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Red River Wreck

The Steamboat Heroine

The Oklahoma Historical Society became aware of the wreck of a side-paddle wheel steamboat in the Red River in the fall of 1999. This find is recognized as one of incredible archaeological and historical significance reaching far beyond the region of its discovery.

The OHS participated in a multi-year archaeological research project on the wreck. This project was conducted with the assistance of the Texas A&M University’s Institute of Nautical Archaeology, Nautical Archaeology Program, and Conservation Research Laboratory.

The ship is approximately 140 feet in length. Portions of the drive machinery, main deck, and hull are preserved in the main channel of the Red River, with a substantial portion buried beneath the river floor. Analysis of the drive machinery on the wreck suggests that this vessel was constructed no later than 1840. Historical research also suggests that this steamboat was possibly bound for Fort Towson, Choctaw Nation, with military provisions, and that she was lost in 1838. Further research determined the wreck was the steamship Heroine, built in Indiana in 1832.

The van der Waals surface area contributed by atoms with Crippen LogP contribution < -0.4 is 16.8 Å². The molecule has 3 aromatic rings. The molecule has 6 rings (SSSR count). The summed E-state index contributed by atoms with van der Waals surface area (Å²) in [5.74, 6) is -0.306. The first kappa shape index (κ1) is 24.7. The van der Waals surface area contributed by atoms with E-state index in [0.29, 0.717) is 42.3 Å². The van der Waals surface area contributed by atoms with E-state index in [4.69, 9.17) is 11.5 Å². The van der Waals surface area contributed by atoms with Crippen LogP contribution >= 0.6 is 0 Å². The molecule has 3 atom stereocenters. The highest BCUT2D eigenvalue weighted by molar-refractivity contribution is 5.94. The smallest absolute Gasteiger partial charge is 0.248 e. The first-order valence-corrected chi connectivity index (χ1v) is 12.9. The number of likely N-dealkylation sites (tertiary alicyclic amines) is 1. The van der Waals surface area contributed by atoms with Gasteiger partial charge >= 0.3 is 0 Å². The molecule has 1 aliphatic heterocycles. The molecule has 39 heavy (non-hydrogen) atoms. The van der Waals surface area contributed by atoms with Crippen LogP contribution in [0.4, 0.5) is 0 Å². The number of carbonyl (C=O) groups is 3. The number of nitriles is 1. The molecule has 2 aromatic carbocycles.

Funding for this project was through the Oklahoma Department of Transportation as provided in the Transportation Enhancement Program of PL 105-178, the Transportation Equity Act for the 21st Century (TEA-21 program).

Visit The Encyclopedia of Oklahoma History and Culture to find out more about the Heroine.